The Health Protection Agency (HPA) has released the latest epidemiological data on HIV in the United Kingdom, showing that in 2011 an estimated 96,000 people were living with HIV, but that 24% of them were unaware of their infection.
And, among those who were newly diagnosed with HIV, 47% were diagnosed late (with a CD4 count below 350). While this is an improvement on 2002’s figure of 60%, several other countries do better in diagnosing people earlier. There are inequalities too, with heterosexual men and black African people most likely to be diagnosed late.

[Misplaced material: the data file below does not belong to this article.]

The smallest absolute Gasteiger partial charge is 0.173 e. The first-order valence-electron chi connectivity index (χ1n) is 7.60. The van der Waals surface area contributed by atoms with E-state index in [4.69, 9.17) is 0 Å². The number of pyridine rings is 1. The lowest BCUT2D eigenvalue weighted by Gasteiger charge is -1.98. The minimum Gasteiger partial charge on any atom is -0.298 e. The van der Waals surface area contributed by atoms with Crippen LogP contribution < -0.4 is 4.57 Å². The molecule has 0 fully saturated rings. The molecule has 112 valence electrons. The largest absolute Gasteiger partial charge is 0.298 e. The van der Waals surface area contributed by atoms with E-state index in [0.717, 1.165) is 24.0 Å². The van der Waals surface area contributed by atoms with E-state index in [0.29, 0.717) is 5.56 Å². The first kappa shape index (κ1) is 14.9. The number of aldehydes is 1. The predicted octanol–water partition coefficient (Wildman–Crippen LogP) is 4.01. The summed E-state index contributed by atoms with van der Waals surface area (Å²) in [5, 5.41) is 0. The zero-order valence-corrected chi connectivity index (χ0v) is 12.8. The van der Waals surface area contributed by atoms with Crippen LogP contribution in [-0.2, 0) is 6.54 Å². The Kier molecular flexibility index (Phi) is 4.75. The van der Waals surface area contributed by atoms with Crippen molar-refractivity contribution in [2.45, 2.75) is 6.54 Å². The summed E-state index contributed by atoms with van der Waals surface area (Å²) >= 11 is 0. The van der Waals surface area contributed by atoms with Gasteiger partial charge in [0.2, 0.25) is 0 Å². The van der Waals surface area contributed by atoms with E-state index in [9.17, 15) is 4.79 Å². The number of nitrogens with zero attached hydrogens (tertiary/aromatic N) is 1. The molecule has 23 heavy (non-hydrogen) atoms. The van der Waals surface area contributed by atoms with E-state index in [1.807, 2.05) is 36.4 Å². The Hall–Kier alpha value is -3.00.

The HPA has found that few sexual health commissioners in high-prevalence areas have commissioned HIV testing in GP surgeries or in hospital admissions units, although BHIVA and NICE guidelines recommend this.
In the HPA’s annual HIV report, six of its eight recommendations concern testing, including:
- Annual testing for men who have sex with men (MSM) – or every three months if having unprotected sex with new or casual partners
- “Regular” testing for black African and Caribbean people who have unprotected sex with new or casual partners.
- In high-prevalence areas, implementation of routine HIV testing for new GP patients and new hospital admissions.
- Clinicians outside of sexual health settings should take every opportunity to offer HIV testing to MSM and black African or Caribbean people.